November 07, 2011, 12:49 PM — Name: Dan Rosenthal
Time with company: 6 years
Education: Bachelor of Science, electrical engineering; Bachelor of Science, business, Carnegie-Mellon University; MBA, Wharton
Company headquarters: Plano, Texas
Number of countries: Four
Number of employees total: 235
Number the CFO oversees: 17
About the company: Fonality offers cloud-based, open source VoIP, Unified Communications and contact center solutions for small and midsized businesses. Founded in 2004, Fonality has delivered more than 2 billion phone calls across the cloud while enabling more than 1 million users of open-standards based communications software. The company website is http://www.fonality.com.
1. Where did you start in finance and what experiences led you to the job you have today?
I started my career as an engineer, doing product management for a line of custom semiconductors in Silicon Valley. It was quickly obvious that I wasn't nearly a good enough engineer to make it far, but I had an aptitude for looking at the business holistically -- from technology, product, sales, manufacturing, etcetera. So, I went back and got an MBA, did management consulting for tech businesses for a number of years, and then wound up as a venture capital investor evaluating, investing in and managing small technology businesses. After a few years, I thought I'd "put my money where my mouth is" and join a company instead of just investing in them -- that landed me at Fonality when we were just seven people. We all sort of had to pick jobs, and since I happened to be the one with the MBA, I got to be CFO! It was a bit of a learn-on-the-job situation.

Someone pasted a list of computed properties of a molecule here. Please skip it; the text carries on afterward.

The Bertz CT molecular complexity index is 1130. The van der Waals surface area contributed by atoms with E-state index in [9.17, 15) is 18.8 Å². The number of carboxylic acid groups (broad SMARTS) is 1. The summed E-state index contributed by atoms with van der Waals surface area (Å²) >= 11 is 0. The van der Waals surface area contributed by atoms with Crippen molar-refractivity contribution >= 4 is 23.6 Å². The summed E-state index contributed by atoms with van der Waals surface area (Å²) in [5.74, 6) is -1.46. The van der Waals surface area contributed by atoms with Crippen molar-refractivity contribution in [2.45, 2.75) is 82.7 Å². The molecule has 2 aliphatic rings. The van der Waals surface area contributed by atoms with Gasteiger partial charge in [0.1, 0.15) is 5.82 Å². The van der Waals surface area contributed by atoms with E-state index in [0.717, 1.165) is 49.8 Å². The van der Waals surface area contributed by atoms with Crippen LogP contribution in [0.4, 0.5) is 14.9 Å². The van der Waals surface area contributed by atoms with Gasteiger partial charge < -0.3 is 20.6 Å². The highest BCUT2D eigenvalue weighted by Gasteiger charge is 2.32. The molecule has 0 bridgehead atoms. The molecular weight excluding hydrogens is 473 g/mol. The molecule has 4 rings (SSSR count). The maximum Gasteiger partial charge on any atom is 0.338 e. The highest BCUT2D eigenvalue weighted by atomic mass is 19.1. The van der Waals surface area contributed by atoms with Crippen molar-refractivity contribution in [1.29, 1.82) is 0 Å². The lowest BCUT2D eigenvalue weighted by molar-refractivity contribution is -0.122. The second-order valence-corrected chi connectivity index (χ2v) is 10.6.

2. Who was an influential boss for you and what lessons did they teach you about management and leadership?
First bosses are always very influential and mine was no exception. I worked for a young middle manager at National Semiconductor and he taught me a bunch of things -- especially about how to navigate organizations and work with people who don't work for you, to bring them "into the fold" and get them to do things for you that might not directly be their job. This was important as a product manager, since we didn't directly drive development, sales or manufacturing -- and it's important as a CFO for similar reasons. People don't naturally like sticking to a budget, or thinking though margin implications of design decisions or negotiating investment terms, and it's often my job to help them understand the bigger corporate picture and to participate in the process even if it's not directly their "job."
My first boss also taught me a lot about the importance of work/life balance and getting that right has been something I continue to work on.
3. What are the biggest challenges facing CFOs today?